"To Go to Nature's Manufactory": The Material Ecology of Slavery in Antebellum Maryland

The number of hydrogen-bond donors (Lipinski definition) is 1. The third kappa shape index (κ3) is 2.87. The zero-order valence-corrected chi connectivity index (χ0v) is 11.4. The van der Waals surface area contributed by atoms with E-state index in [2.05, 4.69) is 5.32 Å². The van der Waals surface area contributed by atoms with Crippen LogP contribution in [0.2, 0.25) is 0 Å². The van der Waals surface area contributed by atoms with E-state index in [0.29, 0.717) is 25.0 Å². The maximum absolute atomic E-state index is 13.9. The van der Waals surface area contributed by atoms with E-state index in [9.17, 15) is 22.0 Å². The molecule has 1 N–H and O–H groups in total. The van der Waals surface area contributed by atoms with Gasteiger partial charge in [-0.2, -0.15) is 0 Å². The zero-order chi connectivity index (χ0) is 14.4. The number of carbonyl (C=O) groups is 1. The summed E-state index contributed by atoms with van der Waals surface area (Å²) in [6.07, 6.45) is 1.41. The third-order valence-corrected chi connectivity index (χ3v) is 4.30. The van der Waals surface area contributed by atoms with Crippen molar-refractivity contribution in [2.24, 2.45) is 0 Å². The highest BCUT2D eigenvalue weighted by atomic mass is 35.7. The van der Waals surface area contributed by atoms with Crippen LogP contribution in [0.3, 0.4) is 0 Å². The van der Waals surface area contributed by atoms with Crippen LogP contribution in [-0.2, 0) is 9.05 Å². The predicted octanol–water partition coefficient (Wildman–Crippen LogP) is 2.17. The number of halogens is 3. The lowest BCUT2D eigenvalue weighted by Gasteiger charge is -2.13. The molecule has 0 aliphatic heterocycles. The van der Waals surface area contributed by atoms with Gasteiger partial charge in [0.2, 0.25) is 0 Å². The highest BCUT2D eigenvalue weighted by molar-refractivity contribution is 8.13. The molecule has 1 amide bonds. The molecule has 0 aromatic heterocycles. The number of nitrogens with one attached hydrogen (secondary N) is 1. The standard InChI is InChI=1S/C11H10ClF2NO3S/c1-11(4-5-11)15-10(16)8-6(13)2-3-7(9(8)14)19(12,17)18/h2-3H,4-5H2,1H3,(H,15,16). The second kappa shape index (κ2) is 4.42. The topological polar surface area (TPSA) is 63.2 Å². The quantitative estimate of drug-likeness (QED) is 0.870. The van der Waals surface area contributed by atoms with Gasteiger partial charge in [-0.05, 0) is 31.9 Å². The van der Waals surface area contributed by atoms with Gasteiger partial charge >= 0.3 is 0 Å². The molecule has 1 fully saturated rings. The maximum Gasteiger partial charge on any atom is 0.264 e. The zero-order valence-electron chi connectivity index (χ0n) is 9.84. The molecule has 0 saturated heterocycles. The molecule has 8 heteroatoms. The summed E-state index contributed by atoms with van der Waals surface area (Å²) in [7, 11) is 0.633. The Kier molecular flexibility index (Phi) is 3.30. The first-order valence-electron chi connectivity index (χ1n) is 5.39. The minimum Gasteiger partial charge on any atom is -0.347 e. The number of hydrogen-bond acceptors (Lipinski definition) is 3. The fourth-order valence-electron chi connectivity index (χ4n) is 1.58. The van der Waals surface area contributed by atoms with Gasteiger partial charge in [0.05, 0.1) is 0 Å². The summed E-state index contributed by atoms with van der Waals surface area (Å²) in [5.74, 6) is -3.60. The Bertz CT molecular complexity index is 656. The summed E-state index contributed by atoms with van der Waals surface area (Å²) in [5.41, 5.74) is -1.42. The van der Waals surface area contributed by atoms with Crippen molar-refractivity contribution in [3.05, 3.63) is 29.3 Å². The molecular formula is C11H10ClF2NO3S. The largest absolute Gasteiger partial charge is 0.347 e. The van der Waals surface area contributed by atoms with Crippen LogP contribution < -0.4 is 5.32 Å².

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This dissertation examines the environmental history of slavery in Maryland and attends specifically to the ways enslaved people’s relationship to their environment manifested in their everyday lives. In this project, I advance an ecological analysis that foregrounds networks of relation between slaves, slaveholders, soils, plants, animals, and cold weather. Grounding my analysis in the everyday world of slavery, my dissertation employs a framework I call material ecology, which utilizes object-oriented analysis as a means of thinking through, unpacking, and rendering the ecology of slavery in Maryland. Using this approach, I organize each of my chapters around a class of objects that materialize different ecological relations. As the points at which such relations converge, cast-iron plows, enslaved people’s shoes, slave-made charms, as well as stews and similar one-pot meals disclose distinctive interactions between the enslaved and their environment. From my analysis of the relationships that cohere around these objects, I argue that in antebellum Maryland slaves and slaveholders differently mobilized elements of their environment against one another in their multiform contests over power. Examining the ecological networks informing these contests illustrates the extent to which the environment in enslaved people’s lives was simultaneously antagonistic and empowering.